Victor Goddard

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Sir Robert Victor Goddard
Born (1897-02-06)6 February 1897
Wembley, London
Died 21 January 1987(1987-01-21) (aged 89)
Allegiance  United Kingdom
Service/branch Royal Navy
Royal Air Force
Years of service 1910–1951
Rank Air Marshal
Commands held Chief of the New Zealand Air Staff
No. 30 Squadron RAF

First World War

Second World War

Awards Knight Commander of the Order of the Bath
Commander of the Order of the British Empire
Mentioned in Despatches (2)
Navy Distinguished Service Medal (United States)

Air Marshal Sir Robert Victor Goddard KCBCBE (6 February 1897 – 21 January 1987), known as Victor Goddard, was a senior commander in the Royal Air Force during the Second World War. He is best known as a protagonist in the 1946 aviation incident immortalised in the 1955 film The Night My Number Came Up.

Early life[edit]

Goddard was born at Wembley the son of Dr Charles Goddard. After attending St George's School, Harpenden, he went to the Royal Naval Colleges at Osborne and Dartmouth. He served as a midshipman in the first year of the First World War and in 1915 joined the Royal Naval Air Service. At this time he met his lifelong friend Barnes Wallis. For a period he was patrolling for submarines in dirigibles, but in 1916 commanded reconnaissance flights over the Somme battlefield.

Between the wars[edit]

In 1921 Goddard was selected to read engineering at Jesus College, Cambridge and then studied at Imperial College London before returning to Cambridge in 1925 as an instructor to the university's air squadron. After graduating from the Royal Naval Staff College in 1929, he commanded a bomber squadron in Iraq. He returned to England in 1931 as chief instructor of the officers' engineering course. He was then at the Staff College until 1935 when he became deputy director of intelligence at the Air Ministry. He held this post until the outbreak of the Second World War.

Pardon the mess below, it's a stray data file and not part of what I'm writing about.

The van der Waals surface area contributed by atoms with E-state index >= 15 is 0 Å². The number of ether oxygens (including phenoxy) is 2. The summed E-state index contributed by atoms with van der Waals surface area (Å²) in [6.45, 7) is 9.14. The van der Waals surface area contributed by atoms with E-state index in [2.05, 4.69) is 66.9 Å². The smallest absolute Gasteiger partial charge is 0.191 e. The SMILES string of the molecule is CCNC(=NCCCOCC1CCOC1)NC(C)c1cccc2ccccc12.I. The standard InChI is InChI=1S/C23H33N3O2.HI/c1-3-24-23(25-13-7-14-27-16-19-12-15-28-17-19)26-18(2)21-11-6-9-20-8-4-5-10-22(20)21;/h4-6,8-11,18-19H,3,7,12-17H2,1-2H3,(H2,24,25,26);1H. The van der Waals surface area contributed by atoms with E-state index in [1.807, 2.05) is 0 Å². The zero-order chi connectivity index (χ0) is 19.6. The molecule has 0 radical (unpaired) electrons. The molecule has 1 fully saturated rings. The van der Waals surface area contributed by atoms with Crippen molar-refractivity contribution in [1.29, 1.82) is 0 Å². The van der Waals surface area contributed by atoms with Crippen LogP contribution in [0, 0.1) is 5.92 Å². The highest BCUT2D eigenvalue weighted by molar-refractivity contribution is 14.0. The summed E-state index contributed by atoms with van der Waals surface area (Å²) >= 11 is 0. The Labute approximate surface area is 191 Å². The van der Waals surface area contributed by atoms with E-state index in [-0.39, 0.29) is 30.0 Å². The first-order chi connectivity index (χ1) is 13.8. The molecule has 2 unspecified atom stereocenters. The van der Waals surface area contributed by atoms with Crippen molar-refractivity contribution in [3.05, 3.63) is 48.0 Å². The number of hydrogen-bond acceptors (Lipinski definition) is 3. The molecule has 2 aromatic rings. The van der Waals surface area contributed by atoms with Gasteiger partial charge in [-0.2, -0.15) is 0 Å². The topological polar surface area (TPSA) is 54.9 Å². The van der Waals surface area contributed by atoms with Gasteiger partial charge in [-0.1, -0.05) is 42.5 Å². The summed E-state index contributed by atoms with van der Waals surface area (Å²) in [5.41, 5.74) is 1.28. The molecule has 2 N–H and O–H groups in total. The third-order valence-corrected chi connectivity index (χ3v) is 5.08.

Second World War[edit]

In autumn 1939, Goddard went with the British Expeditionary Force to France in the autumn. He was made senior air staff officer in the following year and played a major part in preserving British air assets in the face of the German attacks. When he returned he became director of military cooperation at the Air Ministry, responsible for modernising air support and airborne forces in the RAF. He also made regular air war broadcasts on the BBC. In September 1941, shortly before the Japanese Attack on Pearl Harbor, he was appointed as Air Commodore Chief of the Air Staff, Royal New Zealand Air Force (RNZAF). As commander of the RNZAF in the South Pacific, and the only British commander in the region he was prominent in the operations against the Japanese initial advance. Under Admiral Halsey, US Navy, he commanded the RNZAF in the Battle of Guadalcanal and the Solomon Islands campaigns, for which he was awarded the American Navy Distinguished Service Medal. In 1943, he was put in charge of administration for the air command of the entire South East Asia Command (SEAC), where he remained until 1946 when he went to Washington as RAF representative.

Later life[edit]

Goddard retired in 1951, and became principal of the College of Aeronautics, where he remained until 1954. He was also a governor of St George's School Harpenden and of Bryanston School and was president of the Airship Association from 1975 to 1984. He encouraged Sir George Trevelyan to set up the Wrekin Trust in 1971, and it occupied much of his time in retirement. Through it he became convinced of the reality of the world of the spirit. He spent many years investigating, and lecturing on, flying saucers.

On 3 May 1969, he gave a talk on UFOs at Caxton Hall in London, in which he said: